Onward and Upward

Blog archive

New Update of 'Roslyn' CTP Available

An update of the "Roslyn" Community Technology Preview (CTP) has been released, Microsoft announced.

The September CTP features a host of new language features and a number of API changes. Microsoft warns that there are "known issues" with the CTP, and that only a subset of the C# and VB languages are included. The APIs that have been updated include the Compiler, Services and Editor Services APIs.

This is the third revision of the compiler-as-a-service project; it was previously updated in June, and was first released publicly to developers in October 2011.

Roslyn is a project to rewrite the C# and VB compilers in those languages; currently, they're written in C++. At the same time, the compiler is "opened up," instead of being a closed system, as in the past. As Visual Studio Magazine contributing editor Joe Kunk recently wrote, "Roslyn exposes information regarding source code parsing (what elements are present in code), semantic analysis (what they mean), binding (how they relate to each other), and IL emitting (executable code)."

VB developers may be disappointed to learn that the September CTP still doesn't support the "Interactive window", which is a popup window that allows immediate evaluation and testing of code snippets. Microsoft says, however, that VB support is coming in a future release.

Note that there are several requirements for running Roslyn. The most important is that the September CTP must be run on Visual Studio 2012; it won't work on Visual Studio 2010 or earlier. The supported operating systems are Windows 7, Windows 8, Windows Server 2008 R2 and Windows Server 2012.

Microsoft also states that the June CTP doesn't need to be un-installed before installing the September CTP.


Posted by Keith Ward on 09/19/2012 at 1:15 PM

comments powered by Disqus


  • Purple Blue Nebula Graphic

    How to Compute Disorder for Machine Learning Decision Trees Using C#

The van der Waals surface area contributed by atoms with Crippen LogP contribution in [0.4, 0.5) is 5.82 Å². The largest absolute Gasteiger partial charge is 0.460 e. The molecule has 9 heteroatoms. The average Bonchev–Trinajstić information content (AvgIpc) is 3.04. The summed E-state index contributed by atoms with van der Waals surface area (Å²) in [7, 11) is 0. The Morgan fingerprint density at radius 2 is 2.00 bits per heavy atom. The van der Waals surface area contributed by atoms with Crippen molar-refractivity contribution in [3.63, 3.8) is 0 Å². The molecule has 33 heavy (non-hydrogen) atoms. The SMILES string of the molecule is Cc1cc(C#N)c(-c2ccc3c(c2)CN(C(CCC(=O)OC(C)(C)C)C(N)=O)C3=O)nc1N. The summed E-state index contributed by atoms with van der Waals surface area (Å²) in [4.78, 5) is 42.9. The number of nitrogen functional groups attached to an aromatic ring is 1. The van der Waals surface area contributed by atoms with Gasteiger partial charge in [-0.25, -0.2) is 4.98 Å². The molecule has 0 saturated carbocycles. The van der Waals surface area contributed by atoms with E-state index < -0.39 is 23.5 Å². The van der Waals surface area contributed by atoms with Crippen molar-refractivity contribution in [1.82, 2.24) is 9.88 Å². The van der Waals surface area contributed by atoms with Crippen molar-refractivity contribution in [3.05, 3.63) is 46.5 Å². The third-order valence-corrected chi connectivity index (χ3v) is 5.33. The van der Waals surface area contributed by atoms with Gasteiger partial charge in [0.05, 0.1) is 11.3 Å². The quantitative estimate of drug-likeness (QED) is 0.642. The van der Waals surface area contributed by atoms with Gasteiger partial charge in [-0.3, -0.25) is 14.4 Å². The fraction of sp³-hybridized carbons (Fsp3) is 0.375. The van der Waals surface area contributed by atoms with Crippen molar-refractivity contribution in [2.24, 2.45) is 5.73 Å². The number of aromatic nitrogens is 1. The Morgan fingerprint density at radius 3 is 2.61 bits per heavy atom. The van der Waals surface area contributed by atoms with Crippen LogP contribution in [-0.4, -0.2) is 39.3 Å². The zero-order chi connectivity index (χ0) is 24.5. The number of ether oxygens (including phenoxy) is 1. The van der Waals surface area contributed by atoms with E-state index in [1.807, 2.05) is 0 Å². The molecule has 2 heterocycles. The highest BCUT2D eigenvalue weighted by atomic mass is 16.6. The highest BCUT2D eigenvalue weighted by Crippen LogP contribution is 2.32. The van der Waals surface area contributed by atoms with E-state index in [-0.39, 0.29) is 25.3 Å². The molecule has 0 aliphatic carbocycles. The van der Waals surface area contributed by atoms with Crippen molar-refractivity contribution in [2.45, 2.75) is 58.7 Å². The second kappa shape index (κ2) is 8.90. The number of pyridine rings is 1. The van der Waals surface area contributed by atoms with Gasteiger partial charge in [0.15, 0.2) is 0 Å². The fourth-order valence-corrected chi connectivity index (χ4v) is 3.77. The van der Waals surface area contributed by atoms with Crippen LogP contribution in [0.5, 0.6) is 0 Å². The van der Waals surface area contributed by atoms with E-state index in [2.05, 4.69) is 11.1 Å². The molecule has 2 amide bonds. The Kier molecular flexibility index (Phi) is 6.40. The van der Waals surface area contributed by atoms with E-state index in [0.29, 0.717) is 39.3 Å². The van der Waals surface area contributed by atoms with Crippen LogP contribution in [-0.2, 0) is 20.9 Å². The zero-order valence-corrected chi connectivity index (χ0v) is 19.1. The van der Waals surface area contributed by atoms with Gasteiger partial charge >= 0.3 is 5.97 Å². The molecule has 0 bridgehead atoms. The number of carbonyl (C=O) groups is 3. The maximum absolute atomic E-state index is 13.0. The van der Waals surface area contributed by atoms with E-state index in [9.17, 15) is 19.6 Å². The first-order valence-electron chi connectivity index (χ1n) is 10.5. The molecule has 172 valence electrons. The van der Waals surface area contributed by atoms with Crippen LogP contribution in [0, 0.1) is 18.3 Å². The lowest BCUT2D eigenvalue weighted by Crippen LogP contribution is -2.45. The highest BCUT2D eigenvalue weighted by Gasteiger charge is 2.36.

Using a decision tree classifier from a machine learning library is often awkward because it usually must be customized and library decision trees have many complex supporting functions, says resident data scientist Dr. James McCaffrey, so when he needs a decision tree classifier, he always creates one from scratch. Here's how.

  • Blazor's Future: gRPC Is Key

    Blazor guru Steve Sanderson detailed what Microsoft is thinking about the future of the revolutionary project that enables .NET-based web development using C# instead of JavaScript, explaining how gRPC is key, along with a new way of testing and a scheme for installable desktop apps.

  • Don't Do It All Yourself: Exploiting gRPC Well Known Types in .NET Core

    If you're creating business services that send dates and decimal data then you may be concerned that gRPC services don't support the relevant data types. Don't Panic! There are solutions. Here's how to use them.

  • Sign

    Microsoft Points Blazor to Native Mobile Apps

    Blazor, the red-hot Microsoft project that lets .NET developers use C# for web development instead of JavaScript, is now being pointed toward the mobile realm, targeting native iOS and Android apps.

  • Circl

    Implementing State in .NET Core gRPC Messages with oneof

    In the real world, you've been dealing with the State pattern every time you designed a set of database tables. The Protocol Buffers specification lets you do the same thing when you define the messages you send and receive from your gRPC Web Service.

.NET Insight

Sign up for our newsletter.

Terms and Privacy Policy consent

I agree to this site's Privacy Policy.

Upcoming Events